ҮЙЛДВЭРЛЭЛИЙН ЗОХИОН БАЙГУУЛАЛТ – Магистрын хөтөлбөр


MASTER PROGRAMS
Fall Semester (PDF file: MA-IndOrg)
COURSE SYLLABUS
THEORY OF INDUSTRIAL ORGANIZATION
Program Master in International Business
Year 1-st year
Course status Elective
Workload 3 ECTS, 30 hours of classes
Prerequisites Introductory Microeconomics
Teaching methods Lectures, group work, presentations, case study, home and class
assignments
Course objectives
 To study the operation and performance of imperfectly competitive markets and the
behavior of firms in these markets
 To determine factors and strategies that provide firms with a competitive advantage, with
a special focus on identifying strategies which create monopoly rents and allow firms to
maintain them
Course content
Topic 1. Introduction to Industrial Organization
Description of Industrial Organization. Different approaches to studying Industrial Organization.
Characteristics of perfect competition. Market equilibrium and the zero profit condition.
Monopoly (market) power and downward sloping demand. Equilibrium and positive economic
profit. Efficiency comparisons of competition and monopoly using surplus concepts.
Measures of Market Structure. Concentration Curves and Ratios. Herfindahl Index.
Measurement Problems.
Measures of Market Power. Lerner Index. Empirical Measures of Monopoly-Induced Market
Distortions. Economies of size and scale. Fixed, sunk, avoidable, and variable costs. Basic
structure of multiproduct firms
Topic 2. Price Discrimination
Uniform versus non-uniform pricing. Feasibility of Price Discrimination. Third degree price
discrimination. Third degree price discrimination for differentiated products. First degree price
discrimination. Two-part tariffs and block pricing. Idea and prevalence of volume discounts.
Second degree price discrimination. Incentive compatible pricing schemes.
Topic 3. Product Differentiation and Product Quality
Vertical versus horizontal price differentiation. Spatial model of product differentiation
(Hotelling). Vertical Product Differentiation. Offering more than one product in a Vertically
Differentiated Market. Product tie-ins and commodity bundling. Commodity bundling as a way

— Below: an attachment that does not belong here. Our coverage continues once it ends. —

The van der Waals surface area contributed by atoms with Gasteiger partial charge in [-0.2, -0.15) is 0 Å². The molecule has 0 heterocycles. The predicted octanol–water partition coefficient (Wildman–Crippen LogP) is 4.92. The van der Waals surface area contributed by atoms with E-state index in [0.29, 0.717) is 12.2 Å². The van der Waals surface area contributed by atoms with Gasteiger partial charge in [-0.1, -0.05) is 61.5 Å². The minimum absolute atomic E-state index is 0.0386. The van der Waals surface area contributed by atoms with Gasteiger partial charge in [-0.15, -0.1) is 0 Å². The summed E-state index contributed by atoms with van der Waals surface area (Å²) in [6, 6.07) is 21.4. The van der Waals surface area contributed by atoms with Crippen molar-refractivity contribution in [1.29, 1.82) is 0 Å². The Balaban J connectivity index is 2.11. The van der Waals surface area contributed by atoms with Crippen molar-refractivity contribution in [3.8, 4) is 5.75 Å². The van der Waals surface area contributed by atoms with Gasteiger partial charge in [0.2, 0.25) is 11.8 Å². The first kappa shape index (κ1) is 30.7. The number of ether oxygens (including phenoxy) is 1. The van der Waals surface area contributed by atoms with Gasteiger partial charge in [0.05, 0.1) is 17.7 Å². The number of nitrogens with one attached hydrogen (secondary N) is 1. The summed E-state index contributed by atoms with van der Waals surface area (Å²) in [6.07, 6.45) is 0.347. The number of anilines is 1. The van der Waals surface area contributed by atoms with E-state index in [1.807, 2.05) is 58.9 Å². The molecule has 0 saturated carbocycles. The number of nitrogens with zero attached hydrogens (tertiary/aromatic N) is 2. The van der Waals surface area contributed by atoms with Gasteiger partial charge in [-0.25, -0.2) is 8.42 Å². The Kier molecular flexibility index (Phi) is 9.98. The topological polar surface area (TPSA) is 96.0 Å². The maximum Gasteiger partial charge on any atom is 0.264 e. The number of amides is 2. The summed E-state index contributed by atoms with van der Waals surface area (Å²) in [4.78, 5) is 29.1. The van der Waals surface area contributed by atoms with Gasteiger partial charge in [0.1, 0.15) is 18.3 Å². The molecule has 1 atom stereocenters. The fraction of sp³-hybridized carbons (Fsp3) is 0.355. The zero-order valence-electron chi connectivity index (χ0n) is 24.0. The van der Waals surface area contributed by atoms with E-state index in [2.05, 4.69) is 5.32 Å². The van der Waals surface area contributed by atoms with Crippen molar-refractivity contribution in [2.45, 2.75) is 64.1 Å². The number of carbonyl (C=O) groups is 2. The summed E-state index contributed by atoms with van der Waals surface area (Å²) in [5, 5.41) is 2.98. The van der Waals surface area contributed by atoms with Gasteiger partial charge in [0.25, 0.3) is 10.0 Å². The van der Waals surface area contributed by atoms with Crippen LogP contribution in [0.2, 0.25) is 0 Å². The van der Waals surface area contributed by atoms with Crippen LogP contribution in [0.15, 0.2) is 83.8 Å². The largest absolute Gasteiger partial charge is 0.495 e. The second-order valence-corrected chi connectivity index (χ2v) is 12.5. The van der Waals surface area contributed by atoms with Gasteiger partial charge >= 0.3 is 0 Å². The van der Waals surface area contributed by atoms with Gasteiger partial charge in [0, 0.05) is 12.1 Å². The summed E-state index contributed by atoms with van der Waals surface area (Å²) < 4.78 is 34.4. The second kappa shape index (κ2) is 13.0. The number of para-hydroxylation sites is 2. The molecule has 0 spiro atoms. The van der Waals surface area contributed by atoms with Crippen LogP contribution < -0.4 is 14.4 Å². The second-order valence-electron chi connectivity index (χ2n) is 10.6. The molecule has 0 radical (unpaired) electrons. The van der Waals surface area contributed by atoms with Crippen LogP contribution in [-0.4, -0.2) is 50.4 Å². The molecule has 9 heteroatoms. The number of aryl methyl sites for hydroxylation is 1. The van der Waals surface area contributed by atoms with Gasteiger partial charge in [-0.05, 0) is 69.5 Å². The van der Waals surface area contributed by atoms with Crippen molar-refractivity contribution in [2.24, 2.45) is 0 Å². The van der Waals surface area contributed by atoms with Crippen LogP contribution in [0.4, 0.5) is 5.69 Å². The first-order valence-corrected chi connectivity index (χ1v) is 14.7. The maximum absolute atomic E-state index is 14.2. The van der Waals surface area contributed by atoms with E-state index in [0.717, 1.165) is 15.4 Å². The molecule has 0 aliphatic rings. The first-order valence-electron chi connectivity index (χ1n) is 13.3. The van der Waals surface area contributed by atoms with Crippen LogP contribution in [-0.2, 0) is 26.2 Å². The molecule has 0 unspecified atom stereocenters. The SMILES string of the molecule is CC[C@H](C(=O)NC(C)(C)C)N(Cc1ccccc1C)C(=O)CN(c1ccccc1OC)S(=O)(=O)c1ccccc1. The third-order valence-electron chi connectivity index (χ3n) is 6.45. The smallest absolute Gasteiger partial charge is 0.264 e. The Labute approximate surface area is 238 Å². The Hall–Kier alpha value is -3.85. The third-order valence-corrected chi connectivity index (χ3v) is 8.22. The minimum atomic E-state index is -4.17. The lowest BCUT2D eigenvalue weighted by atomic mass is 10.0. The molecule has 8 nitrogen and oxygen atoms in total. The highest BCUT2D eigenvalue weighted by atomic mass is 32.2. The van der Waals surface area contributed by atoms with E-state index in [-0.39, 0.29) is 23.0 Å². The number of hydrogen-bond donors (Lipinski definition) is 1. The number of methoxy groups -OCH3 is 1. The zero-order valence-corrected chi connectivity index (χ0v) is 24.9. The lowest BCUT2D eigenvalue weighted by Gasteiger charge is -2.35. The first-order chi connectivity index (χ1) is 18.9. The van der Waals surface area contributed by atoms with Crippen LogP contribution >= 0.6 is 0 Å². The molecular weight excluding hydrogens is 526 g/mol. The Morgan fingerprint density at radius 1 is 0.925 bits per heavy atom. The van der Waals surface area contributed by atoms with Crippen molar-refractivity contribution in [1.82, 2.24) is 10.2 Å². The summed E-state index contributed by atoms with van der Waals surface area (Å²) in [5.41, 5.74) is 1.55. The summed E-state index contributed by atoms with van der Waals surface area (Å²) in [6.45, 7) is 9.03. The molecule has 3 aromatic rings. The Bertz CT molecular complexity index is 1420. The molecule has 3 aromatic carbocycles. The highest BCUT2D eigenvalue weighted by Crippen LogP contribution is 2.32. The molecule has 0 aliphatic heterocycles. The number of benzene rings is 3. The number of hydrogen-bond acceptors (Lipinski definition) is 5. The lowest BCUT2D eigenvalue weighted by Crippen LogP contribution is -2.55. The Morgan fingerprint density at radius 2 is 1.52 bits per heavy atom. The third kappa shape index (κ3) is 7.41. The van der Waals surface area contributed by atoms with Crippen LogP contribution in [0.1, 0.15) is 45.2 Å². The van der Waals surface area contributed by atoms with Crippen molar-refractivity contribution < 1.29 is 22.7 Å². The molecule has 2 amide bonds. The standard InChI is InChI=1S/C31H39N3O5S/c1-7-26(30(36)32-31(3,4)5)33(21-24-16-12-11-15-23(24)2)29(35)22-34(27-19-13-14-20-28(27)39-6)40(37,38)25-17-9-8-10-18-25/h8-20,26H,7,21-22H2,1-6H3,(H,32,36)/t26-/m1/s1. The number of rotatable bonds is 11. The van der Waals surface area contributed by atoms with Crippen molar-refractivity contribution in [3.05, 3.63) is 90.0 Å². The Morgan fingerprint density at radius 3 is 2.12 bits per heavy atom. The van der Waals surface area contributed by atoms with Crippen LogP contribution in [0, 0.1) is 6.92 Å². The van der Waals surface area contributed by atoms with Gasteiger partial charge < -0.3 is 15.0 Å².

to price discriminate. Complementary goods and network externalities. Damaged goods.
Topic 4. Oligopoly and Strategic Interaction
Simultaneous (normal) and sequential (extensive) form games. Dominant and dominated
strategies. Nash equilibrium as a solution concept. Finding Nash equilibrium. Best response
functions. Oligopoly models. The simple Cournot model. The Bertrand Model. Strategic
substitutes / complements. Simultaneous vs. Sequential Games. Stackelberg model. Credibility,
credible commitments.
Topic 5. Oligopoly: Entry Deterrence
Predatory conduct and credible threats. Limit pricing in incumbent/entrant (Stackelberg) models.
Predation in incumbent/entrant (Stackelberg) models. Extensive form games. Subgames in
extensive form games and subgame perfection. Capacity expansion as a form of credible
commitment. Predatory pricing. Role of contracts in impeding entry into a market. Public policy
towards predatory behavior.
Topic 6. Horizontal and Vertical Relations between Firms. Mergers
Introduction to Stackelberg model of mergers. Gains from vertical integration. Oligopolistic
vertical mergers. Conglomerate mergers.
Topic 7. Strategic Investment and Nonprice Competition
Types of innovations, market structure, and competition in R&D. The Schumpeterian hypothesis.
Competition via innovation. Costs and benefits of advertising. Empirical facts on advertising
(pricing) and quality. Advertising and monopoly power.
Plan of classes
Class 1.
Topic 1. Introduction to Industrial Organization
Key points:
 Description of Industrial Organization. Different approaches to
studying Industrial Organization.
 Characteristics of perfect competition. Market equilibrium and
the zero profit condition. Monopoly (market) power and
downward sloping demand. Equilibrium and positive economic
profit. Efficiency comparisons of competition and monopoly
using surplus concepts.
 Measures of Market Structure. Concentration Curves and
Ratios. Herfindahl Index. Measurement Problems.
 Measures of Market Power. Lerner Index. Empirical Measures
of Monopoly-Induced Market Distortions. Economies of size
and scale. Fixed, sunk, avoidable, and variable costs. Basic
structure of multiproduct firms
Learning outcomes:
 The Nature of Industrial Organization.
 The motivation for formal analysis of imperfect competition.
 Explain the characteristics of perfect competition
 Graphically show the profit of a monopoly firm using the
marginal revenue curve, the demand curve, the marginal cost
curve, and the average total cost curve.